Girly Conflicts

The adventures of a not makeup fan working at a cosmetic’s company

When I was little I dreamed of being a princess (I still do but for smarter reasons) and by little I mean around the time I was 5 years old, so it didn’t last for too much time. The appeal was in the magic, the pretty castles and the dresses, and of course in all the love stories related with that tiara wearer concept. Then this smart voice inside my head talked: “let’s be honest”, she said.

At this point I would completely suck as a princess, starting from the delicate behaviour, smart manners and the needed skills to start a nice conversation out of nothing. Not princess material at all. This inner discussion got stronger with the place where I started working almost two months ago: I’m doing an internship at a cosmetics company and I don’t know anything about makeup at all. I don’t do makeup; it’s complicated, takes time and money I could use better (I would like very much to invest in Stromboli’s pizza again) and I don’t understand it, which made me question if I’m doing it right, if I’m girling the right way.

Talking with some of my girl friends it looks like I have the perfect job, the dream job, I live just in front of the open gates of makeup heaven! And I feel just like Andrea Sachs (portrayed by Anne Hathaway in The Devil Wears Prada) does when she starts working at Runway: “What am I doing here?”

Do you see that face? I make that face too, pretty often. Did I mention this is also one of my favorite movies?

Maybe I was not as hit by everything as she did but do you happen to know how weird does it feel to talk daily with engineers (most of them older men) about mascara or lipstick and realize they know way more than me about it? And not just in a technical way.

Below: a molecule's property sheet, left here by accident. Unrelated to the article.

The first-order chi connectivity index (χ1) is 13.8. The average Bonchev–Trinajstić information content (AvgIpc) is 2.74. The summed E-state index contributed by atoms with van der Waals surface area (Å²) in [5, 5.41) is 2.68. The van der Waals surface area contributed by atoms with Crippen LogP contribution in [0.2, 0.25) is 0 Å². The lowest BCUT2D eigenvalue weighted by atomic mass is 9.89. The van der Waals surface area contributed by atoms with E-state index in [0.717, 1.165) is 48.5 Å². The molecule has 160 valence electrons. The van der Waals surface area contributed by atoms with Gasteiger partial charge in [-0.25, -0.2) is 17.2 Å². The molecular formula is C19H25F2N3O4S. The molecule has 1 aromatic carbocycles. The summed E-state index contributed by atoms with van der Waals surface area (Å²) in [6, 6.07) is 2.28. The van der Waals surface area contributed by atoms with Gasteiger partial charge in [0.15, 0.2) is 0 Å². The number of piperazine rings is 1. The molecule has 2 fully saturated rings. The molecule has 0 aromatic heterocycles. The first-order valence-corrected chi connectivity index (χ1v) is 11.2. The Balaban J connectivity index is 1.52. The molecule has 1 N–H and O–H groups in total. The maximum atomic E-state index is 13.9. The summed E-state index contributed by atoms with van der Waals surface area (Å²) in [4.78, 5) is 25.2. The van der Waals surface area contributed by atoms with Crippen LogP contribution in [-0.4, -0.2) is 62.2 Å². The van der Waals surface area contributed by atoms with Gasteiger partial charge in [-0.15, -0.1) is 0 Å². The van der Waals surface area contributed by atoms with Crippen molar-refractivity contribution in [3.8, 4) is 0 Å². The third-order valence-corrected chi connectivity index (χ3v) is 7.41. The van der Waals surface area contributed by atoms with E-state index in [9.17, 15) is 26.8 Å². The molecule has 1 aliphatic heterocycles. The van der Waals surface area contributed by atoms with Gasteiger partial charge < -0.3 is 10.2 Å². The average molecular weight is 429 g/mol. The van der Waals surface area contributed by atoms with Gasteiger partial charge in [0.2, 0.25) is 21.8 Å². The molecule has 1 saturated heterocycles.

The environment change has been really noticeable too, considering I come from an university with a high rate of diversity and I’ve been living inside a design faculty for more than four years now. I feel like an outsider working in some research project about how the average world is, because I’m not saying this with a mean undertone, but most things here are a huge cliché.

In this new found universe, guys like soccer, cars and motorcycles (I’ve never met so many soccer fans/players till now, I’m actually impressed) and girls like makeup, personal care and heels, which contrasts a bit with my lack of understanding of business casual outfits and my strong belief of sneakers being the best kind of footwear for any occasion. It’s not that I don’t feel welcomed because everyone has been nothing but nice, kind and fun so far, but I see myself as the new strange purchase some random couple just made. Not quite as a mascot but as a cat being taken care of by dogs, for six months straight. Sometimes I start missing what I have at the faculty, the kind of persons I surround myself with daily and the carefree vibe that lingers around creative environments that makes me feel at home.

I wish I could take some of that energy and show them all what’s it like to be in a less binary world where the concept of beauty stops trying to be universal and turns into somehow unique expressions. The traditional perception of beauty and the way it changes everything inside the company is what actually bothers me and so does the resistance to embrace different ideas focused in new kinds of beauty, and this view of the world is what actually makes me feel left out and question girliness.

Beauty becomes an absolute concept where the exploration possibilities are less bold and the need seeking becomes a loop, with most of the innovation being focused on incrementing features rather than in the creation of new concepts of beauty, which can be explored by users that change as fast as the industry does (at least in a global scale, maybe not much in the latin american one). As the outsider I am I think it’s their loss.

The internet told me his name is James Charles and I think his lashes are on point.

On the other hand, some paradigms have been changed in the past years in a global scale and the traditional ideas about what’s it like to be girly or manly are all scrambled, and some top makeup brands are guilty, like CoverGirl and their bet on the first male brand ambassador or less courageous brands and the growth of their products offer for men, although there’s no need to go that far looking for references to back up my theories or arguments (I don’t even know what I’m doing, I just got excited typing). My final thought on this issue: Latin american beauty companies are still far behind.

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